The bike is heavy, and I'm utterly shattered. I don't even have the excuse of having been out for a long ride, or a particularly challenging climb.
It's not my bike.
I've just dropped Josh off at Aikido, which is one of his new favourite things. His gi was there waiting for him when we arrived, and that seemed to top off what had already been a pretty great morning.
So here I am, heading back home carrying Josh's shiny BMX under my arm. It's too small to comfortably push along, as I have to stoop ever-so-slightly in order to reach down to the handlebars, so I've grabbed it by the seat tube and am trying not to think about the torque this is probably exerting on my spine.
As I said, his bike is heavy. Heavier than mine, now I come to think about it.
It occurs to me that this is only one of a handful of times I have carried it. Despite it coming up for three years since he got the bike for his birthday, this was only the third time he'd been out on it.
We were struggling for cash around Josh's fifth birthday. Bad planning had led to us with a couple of larger-than-expected bills that we just couldn't pay. Relatives stepped in and bailed us out, but we were still paying them off, and didn't really have much left over for presents.
Then Anisa realised that she'd been saving Tesco Clubcard points for literally years. We did the sums and realised that, if she turned them into vouchers, we could get Josh a bike for £8.
I think we were so happy we cried.
Josh's birthday rolled around, and he knew things were tight. He was probably expecting a pat on the back and a box of sweets by the time he wandered through to the front room. I suspect he thought he was still asleep when he spotted the bike with a ribbon on it.
We had a party planned for that day, and we never got around to taking his bike out for the first time.
A week went by. A month.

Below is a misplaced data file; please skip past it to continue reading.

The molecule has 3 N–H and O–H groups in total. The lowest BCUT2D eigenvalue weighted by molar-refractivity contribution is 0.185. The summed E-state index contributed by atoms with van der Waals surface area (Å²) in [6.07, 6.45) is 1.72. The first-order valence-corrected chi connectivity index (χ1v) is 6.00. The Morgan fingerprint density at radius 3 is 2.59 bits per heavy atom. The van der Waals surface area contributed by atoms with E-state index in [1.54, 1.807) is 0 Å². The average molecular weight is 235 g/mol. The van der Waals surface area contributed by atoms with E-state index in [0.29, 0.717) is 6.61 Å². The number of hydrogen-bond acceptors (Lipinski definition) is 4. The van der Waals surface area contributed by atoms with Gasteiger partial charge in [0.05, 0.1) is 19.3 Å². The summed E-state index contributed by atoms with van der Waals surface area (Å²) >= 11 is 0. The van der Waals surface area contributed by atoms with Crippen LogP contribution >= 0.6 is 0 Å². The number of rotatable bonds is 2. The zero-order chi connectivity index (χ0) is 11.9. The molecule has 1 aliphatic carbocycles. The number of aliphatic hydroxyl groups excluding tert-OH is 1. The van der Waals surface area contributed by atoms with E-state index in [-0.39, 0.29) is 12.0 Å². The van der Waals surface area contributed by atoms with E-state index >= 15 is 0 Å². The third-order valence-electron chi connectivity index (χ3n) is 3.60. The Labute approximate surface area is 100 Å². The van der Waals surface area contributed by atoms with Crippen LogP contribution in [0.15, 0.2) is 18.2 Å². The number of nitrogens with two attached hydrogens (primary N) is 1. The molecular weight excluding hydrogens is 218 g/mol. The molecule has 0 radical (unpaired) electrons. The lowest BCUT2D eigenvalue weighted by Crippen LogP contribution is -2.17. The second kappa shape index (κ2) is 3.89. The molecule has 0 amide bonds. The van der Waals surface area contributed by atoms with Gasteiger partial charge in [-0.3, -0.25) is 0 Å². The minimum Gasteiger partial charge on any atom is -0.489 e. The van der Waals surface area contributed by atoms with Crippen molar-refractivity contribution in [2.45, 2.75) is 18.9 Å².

Despite best intentions, I caved in and bought some training wheels.
Another week went by. I tried to fit the training wheels and nearly took off my fingers when trying to remove the locking nut. That wasn't happening.
I was glad about that, in a way. I'd always resented the fact I'd had to learn to cycle with training wheels. It was just what you did when I was a kid, but it took me a hell of a long time to take them off. I still remember that day when my dad first took me out without them on.
It was a dreich day, and we headed to the parkland behind our house. Grass as far as the eye could see, and we spent the afternoon with him holding the saddle and me pedalling as hard as I could. Cheesy as it is, I remember my pleas of "Don't let go Dad! DON'T LET GO!" as my legs hammered on the pedals, only to turn around and realise he was a hundred yards behind, whooping and clapping and cheering me on.
I don't think I've ever felt such a moment of pure achievement since. Well, up until Sunday just gone.
After an abortive session last year, I determined that I was going to stop being such a coward about the bike. Both Josh and I have them. Both of them have been sitting outside our flat accruing dust instead of dents.
This had to change. So out we went.
The first few attempts were rough, but before I knew it, there I was, whooping and hollering like a madman as Josh shouts back "I'M DOING IT, DAD!", cycling around the park like he was born on a bike.
And right then, I fight back tears. Because I get it, I suddenly get it. This isn't about him, about the bike being "too heavy" for him, about me being worried that he'll fall or hurt himself or get upset if he fails: it's about me. It's about my worries, my own fears of failure.
My fears of failing him.
And I wonder if this is how my dad felt.
I'm cycling to work these days, and already I've started to view the world in a different way. Not in some profound life-changing way, but in a more mundane, distance-measuring way. Riding a bike tends to reduce travelling time to about a quarter when compared to walking. I remember this from the last time I picked up the bike a few years ago.
You think in terms of cycling distance.
And it's a different compression than when driving. When driving you need to factor in parking, you need to factor in traffic, you need to factor in all sorts of unknowns that might hold you up. When cycling, worst case is that you get off and walk. You have a fallback when cycling; with driving, you're committed.
I'm suddenly looking for excuses to get on the bike. Don't get me wrong: I'm still as unfit as ever, but hopefully that's going to change.
I enjoy cycling. I like the speed, the freedom, even little things like the difference in height compared to walking or driving. I like the fact that this is all mine: everything about moving forward comes from me.
And yeah, I'm still scared of traffic, of riding at night, of taking Josh out on the road, but these fears are manageable.
Because there's something about cycles that lessens the fear.